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Syrians seek word of loved ones missing in regime jails

Around 105,000 have died in custody, while others have been released, but tens of thousands remain unaccounted for, according to a UK-based monitoring group.

Published: Updated:

More than 70 families gathered in the rebel-held Syrian town of Azaz on Friday to highlight the plight of loved ones missing in the government’s feared jail system.

Since civil war broke out in Syria in 2011, nearly one million people have been detained in the network of prisons and camps run by the various security services, according to Britain-based monitoring group the Syrian Observatory for Human Rights.

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Of those, around 105,000 have died in custody, while others have been released, but tens of thousands remain unaccounted for, according to Observatory figures.

Lama Andani said it was nine years since her husband was arrested.

For 18 months, she had received some updates indirectly, but then nothing.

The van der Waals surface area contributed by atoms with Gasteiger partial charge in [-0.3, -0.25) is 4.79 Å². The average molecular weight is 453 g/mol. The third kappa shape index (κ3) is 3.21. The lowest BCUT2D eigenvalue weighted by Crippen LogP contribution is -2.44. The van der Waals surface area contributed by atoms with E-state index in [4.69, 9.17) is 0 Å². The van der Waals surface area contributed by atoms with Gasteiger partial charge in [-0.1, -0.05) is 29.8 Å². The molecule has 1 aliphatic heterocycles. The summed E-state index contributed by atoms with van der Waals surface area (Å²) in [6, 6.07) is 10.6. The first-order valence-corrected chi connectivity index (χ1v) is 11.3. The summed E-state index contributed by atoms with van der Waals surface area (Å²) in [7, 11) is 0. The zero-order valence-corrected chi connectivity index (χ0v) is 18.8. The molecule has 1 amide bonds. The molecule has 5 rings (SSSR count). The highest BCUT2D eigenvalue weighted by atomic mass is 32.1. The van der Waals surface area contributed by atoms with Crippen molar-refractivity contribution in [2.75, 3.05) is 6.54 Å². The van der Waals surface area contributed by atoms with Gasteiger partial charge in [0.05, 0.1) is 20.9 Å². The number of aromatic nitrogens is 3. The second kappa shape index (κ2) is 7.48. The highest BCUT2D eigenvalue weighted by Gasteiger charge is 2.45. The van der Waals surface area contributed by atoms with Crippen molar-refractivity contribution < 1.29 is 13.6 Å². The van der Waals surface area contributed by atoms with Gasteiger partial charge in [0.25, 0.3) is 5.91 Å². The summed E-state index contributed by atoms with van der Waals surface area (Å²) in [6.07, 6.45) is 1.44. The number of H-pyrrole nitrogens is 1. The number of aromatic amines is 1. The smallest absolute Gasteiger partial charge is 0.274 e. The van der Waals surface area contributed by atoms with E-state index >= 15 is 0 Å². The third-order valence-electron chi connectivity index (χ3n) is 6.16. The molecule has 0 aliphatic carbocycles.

“I know what it’s like to be tortured in the jails of the regime,” said Andani, who said she spent nine years in prison during a previous outbreak of political unrest in Syria during the 1980s.

“We came here in the hope of getting our message through to the international community... so that it isn’t forgotten.

“I dream of seeing my husband... and of knowing what happened to him,” she said, as she joined others in posting messages in a square in Azaz.

The northern town, hard by the border with Turkey, was occupied by Turkish troops in 2016 to prevent it falling to US-backed Kurdish forces, which had taken swathes of northern Syria from the Islamic State group.

It has since been under the control of rebel groups supported by Ankara.

In 2013, a military defector known as “Caesar” smuggled more than 50,000 photographs out of Syria, many of them documenting the deaths of prisoners in detention centers or military hospitals.

The name went on to be used in the title of US legislation that provides for economic sanctions against Syria.

Despite efforts to open dialogue about the missing on both sides of the conflict, little progress has been made on establishing their fate.

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